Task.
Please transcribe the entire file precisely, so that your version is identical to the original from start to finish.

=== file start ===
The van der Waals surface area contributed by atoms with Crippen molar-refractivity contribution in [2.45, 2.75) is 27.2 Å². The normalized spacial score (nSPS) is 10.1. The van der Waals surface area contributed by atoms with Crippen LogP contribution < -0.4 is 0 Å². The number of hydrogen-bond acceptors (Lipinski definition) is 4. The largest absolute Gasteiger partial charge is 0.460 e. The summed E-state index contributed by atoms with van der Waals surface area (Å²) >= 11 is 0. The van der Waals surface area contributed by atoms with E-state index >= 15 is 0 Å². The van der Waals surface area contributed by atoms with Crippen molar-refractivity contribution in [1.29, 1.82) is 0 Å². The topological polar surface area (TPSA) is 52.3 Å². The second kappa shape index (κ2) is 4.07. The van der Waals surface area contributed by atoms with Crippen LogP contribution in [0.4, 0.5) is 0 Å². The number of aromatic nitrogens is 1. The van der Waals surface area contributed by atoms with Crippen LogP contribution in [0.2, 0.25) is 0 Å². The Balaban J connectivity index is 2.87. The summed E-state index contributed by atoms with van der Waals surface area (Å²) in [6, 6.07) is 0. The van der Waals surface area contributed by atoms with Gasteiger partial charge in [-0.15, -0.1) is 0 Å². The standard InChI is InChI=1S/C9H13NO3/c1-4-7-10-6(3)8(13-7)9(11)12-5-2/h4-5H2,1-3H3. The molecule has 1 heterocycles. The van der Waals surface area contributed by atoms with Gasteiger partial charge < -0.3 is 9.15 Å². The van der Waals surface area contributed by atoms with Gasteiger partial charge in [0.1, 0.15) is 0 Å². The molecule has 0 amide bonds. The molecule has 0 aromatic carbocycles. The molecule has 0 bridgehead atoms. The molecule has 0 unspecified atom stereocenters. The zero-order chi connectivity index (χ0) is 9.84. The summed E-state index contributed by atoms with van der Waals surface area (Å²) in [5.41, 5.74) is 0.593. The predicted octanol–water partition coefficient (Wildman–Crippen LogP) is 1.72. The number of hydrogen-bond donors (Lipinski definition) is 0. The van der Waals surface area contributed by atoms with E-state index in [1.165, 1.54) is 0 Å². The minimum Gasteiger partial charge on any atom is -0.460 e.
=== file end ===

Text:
The van der Waals surface area contributed by atoms with Crippen molar-refractivity contribution in [2.45, 2.75) is 27.2 Å². The normalized spacial score (nSPS) is 10.1. The van der Waals surface area contributed by atoms with Crippen LogP contribution < -0.4 is 0 Å². The number of hydrogen-bond acceptors (Lipinski definition) is 4. The largest absolute Gasteiger partial charge is 0.460 e. The summed E-state index contributed by atoms with van der Waals surface area (Å²) >= 11 is 0. The van der Waals surface area contributed by atoms with E-state index >= 15 is 0 Å². The van der Waals surface area contributed by atoms with Crippen molar-refractivity contribution in [1.29, 1.82) is 0 Å². The topological polar surface area (TPSA) is 52.3 Å². The second kappa shape index (κ2) is 4.07. The van der Waals surface area contributed by atoms with Crippen LogP contribution in [0.4, 0.5) is 0 Å². The number of aromatic nitrogens is 1. The van der Waals surface area contributed by atoms with Crippen LogP contribution in [0.2, 0.25) is 0 Å². The Balaban J connectivity index is 2.87. The summed E-state index contributed by atoms with van der Waals surface area (Å²) in [6, 6.07) is 0. The van der Waals surface area contributed by atoms with Gasteiger partial charge in [-0.15, -0.1) is 0 Å². The standard InChI is InChI=1S/C9H13NO3/c1-4-7-10-6(3)8(13-7)9(11)12-5-2/h4-5H2,1-3H3. The molecule has 1 heterocycles. The van der Waals surface area contributed by atoms with Gasteiger partial charge < -0.3 is 9.15 Å². The van der Waals surface area contributed by atoms with Gasteiger partial charge in [0.1, 0.15) is 0 Å². The molecule has 0 amide bonds. The molecule has 0 aromatic carbocycles. The molecule has 0 bridgehead atoms. The molecule has 0 unspecified atom stereocenters. The zero-order chi connectivity index (χ0) is 9.84. The summed E-state index contributed by atoms with van der Waals surface area (Å²) in [5.41, 5.74) is 0.593. The predicted octanol–water partition coefficient (Wildman–Crippen LogP) is 1.72. The number of hydrogen-bond donors (Lipinski definition) is 0. The van der Waals surface area contributed by atoms with E-state index in [1.165, 1.54) is 0 Å². The minimum Gasteiger partial charge on any atom is -0.460 e.